Humans are social creatures, we’re really too weak and pathetic to live on our own, so we band together into societies so that we can, as a greater whole, brave the elements. Or, at least, this was the case for thousands of years. Now our societies are so imposing we reconstruct the world we live in to suit us and it is the world that hopes to brave us. But that’s neither here nor there; the point is that we are stuck with societies.
And with societies come relationships. You have your parents, your grandparents, brothers, sisters, cousins, that creepy aunt no one wants to talk about… And then you have the relationships you have more of a say in — your friends. Your friends are important because you choose to be around them, you like them because they’re like you, and the more you’re around each other the more you each become as one another. Friends are especially important because of their support. Ideally, friends should support your dreams, goals, and endeavors. They should try to lift you up so that you may reach your final potential. And when you fall, they should help pick you back up. “Friends are important,” I think most of us that aren’t creepy aspie neckbeards would agree with that statement.
However, there are two other social relationships that I haven’t talked about yet that are just as important as friendship. The first is rivalry a rival is more like an acquaintance that does something you do at nearly the same level you do it. Through your often unspoken challenge you each try to best the other in the thing you do. This is the basis for way too many anime, but the reason is clear: by trying to best another you are bettering yourself. Rivals do oftentimes what no friend can, they make you push yourself beyond your own limits to reach greatness that would likely be beyond your reach had you only friends around. As much as friends support, they can often lead to stagnation. Friends like you because you are who you are, not for whom you could be, so implicitly friends tend to resist change in you, whereas a rival does the opposite.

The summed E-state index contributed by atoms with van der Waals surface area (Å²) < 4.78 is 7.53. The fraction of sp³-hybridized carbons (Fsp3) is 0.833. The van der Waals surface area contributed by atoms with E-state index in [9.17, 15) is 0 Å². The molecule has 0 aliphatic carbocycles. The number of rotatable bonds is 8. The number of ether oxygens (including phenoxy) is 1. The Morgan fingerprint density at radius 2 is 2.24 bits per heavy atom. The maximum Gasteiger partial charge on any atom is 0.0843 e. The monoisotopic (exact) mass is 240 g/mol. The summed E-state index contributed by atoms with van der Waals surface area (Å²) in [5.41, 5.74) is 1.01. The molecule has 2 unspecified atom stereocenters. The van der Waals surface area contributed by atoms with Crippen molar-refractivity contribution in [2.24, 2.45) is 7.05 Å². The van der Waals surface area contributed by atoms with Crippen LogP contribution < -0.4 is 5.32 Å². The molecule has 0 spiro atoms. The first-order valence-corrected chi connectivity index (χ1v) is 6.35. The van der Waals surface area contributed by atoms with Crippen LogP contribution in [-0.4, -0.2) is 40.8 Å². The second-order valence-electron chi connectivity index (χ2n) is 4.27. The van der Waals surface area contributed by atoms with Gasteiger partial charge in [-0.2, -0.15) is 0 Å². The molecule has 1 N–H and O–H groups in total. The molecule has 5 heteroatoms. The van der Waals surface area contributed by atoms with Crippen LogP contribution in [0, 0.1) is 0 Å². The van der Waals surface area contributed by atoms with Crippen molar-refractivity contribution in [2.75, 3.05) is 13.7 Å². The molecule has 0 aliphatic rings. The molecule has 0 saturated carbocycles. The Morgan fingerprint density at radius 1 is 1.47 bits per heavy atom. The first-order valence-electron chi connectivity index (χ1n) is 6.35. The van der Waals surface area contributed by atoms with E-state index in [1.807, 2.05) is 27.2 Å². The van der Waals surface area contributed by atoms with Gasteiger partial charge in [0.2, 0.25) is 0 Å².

And, finally, we come to enemies. An enemy is very much like a rival except instead of being somewhat neutral the enemy actually openly displays ill will for you, and (in a good enemy relationship) you openly display your disdain for them as well. I say a “good” enemy relationship because I think there can be made a distinction between good and bad enemies. A good enemy is an open enemy, you know them and they know you, you are both open about your feelings and those feelings are mutual. A “bad” enemy relationship is one sided, oftentimes one party will never know they have an enemy; all the while their enemy sets out to do what they can to undo the other person. Honestly this sort of un-relationship isn’t helpful to either party. I do not recommend making secret enemies.
The benefits to a “good” enemy relationship may not be readily apparent, however, they can be very much the same as the benefits gained from having a rival. Indeed, line between just what constitutes a rival and what constitutes an enemy, can sometimes blur. In an enemy you have hate, a motivator almost as good as love in my book. That sort of inner fire can help you grow and do. [Insert some quip about the dark side here.] Perhaps what you grow into and do may be unsavory, but at the very least, you’ll be growing and learning just what your limits actually are.
The point is growth and change.
Stagnation is a slow and pathetic death.